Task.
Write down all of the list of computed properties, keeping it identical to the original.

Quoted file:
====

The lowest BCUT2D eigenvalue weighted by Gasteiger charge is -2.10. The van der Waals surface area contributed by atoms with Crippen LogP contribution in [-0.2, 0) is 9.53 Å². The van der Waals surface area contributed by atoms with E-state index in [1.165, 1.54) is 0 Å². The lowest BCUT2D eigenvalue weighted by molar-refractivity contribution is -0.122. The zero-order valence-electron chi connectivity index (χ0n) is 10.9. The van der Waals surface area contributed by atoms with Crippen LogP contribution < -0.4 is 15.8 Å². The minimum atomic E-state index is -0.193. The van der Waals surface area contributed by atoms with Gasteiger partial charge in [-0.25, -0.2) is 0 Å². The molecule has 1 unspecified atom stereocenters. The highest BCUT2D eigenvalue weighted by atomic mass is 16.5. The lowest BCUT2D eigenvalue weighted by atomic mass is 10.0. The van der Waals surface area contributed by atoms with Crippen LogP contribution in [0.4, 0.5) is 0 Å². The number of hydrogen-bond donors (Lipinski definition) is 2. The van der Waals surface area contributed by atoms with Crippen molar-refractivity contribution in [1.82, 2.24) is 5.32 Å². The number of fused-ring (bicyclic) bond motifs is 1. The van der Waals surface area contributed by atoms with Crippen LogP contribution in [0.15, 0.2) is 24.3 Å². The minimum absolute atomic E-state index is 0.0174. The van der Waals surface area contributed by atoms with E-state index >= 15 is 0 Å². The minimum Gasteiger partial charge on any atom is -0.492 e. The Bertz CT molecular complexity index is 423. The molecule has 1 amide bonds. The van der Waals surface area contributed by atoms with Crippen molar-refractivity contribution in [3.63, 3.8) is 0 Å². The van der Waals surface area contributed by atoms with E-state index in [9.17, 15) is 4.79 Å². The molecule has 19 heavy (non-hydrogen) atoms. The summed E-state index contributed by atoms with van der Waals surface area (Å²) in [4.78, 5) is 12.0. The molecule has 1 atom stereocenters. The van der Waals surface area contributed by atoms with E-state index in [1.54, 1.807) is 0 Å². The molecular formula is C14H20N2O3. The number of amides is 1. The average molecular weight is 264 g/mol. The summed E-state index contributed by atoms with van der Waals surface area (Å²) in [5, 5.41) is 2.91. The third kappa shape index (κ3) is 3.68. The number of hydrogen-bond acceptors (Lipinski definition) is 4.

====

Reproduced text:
The lowest BCUT2D eigenvalue weighted by Gasteiger charge is -2.10. The van der Waals surface area contributed by atoms with Crippen LogP contribution in [-0.2, 0) is 9.53 Å². The van der Waals surface area contributed by atoms with E-state index in [1.165, 1.54) is 0 Å². The lowest BCUT2D eigenvalue weighted by molar-refractivity contribution is -0.122. The zero-order valence-electron chi connectivity index (χ0n) is 10.9. The van der Waals surface area contributed by atoms with Crippen LogP contribution < -0.4 is 15.8 Å². The minimum atomic E-state index is -0.193. The van der Waals surface area contributed by atoms with Gasteiger partial charge in [-0.25, -0.2) is 0 Å². The molecule has 1 unspecified atom stereocenters. The highest BCUT2D eigenvalue weighted by atomic mass is 16.5. The lowest BCUT2D eigenvalue weighted by atomic mass is 10.0. The van der Waals surface area contributed by atoms with Crippen LogP contribution in [0.4, 0.5) is 0 Å². The number of hydrogen-bond donors (Lipinski definition) is 2. The van der Waals surface area contributed by atoms with Crippen molar-refractivity contribution in [1.82, 2.24) is 5.32 Å². The number of fused-ring (bicyclic) bond motifs is 1. The van der Waals surface area contributed by atoms with Crippen LogP contribution in [0.15, 0.2) is 24.3 Å². The minimum absolute atomic E-state index is 0.0174. The van der Waals surface area contributed by atoms with E-state index >= 15 is 0 Å². The minimum Gasteiger partial charge on any atom is -0.492 e. The Bertz CT molecular complexity index is 423. The molecule has 1 amide bonds. The van der Waals surface area contributed by atoms with Crippen molar-refractivity contribution in [3.63, 3.8) is 0 Å². The van der Waals surface area contributed by atoms with E-state index in [9.17, 15) is 4.79 Å². The molecule has 19 heavy (non-hydrogen) atoms. The summed E-state index contributed by atoms with van der Waals surface area (Å²) in [4.78, 5) is 12.0. The molecule has 1 atom stereocenters. The van der Waals surface area contributed by atoms with E-state index in [1.54, 1.807) is 0 Å². The molecular formula is C14H20N2O3. The number of amides is 1. The average molecular weight is 264 g/mol. The summed E-state index contributed by atoms with van der Waals surface area (Å²) in [5, 5.41) is 2.91. The third kappa shape index (κ3) is 3.68. The number of hydrogen-bond acceptors (Lipinski definition) is 4.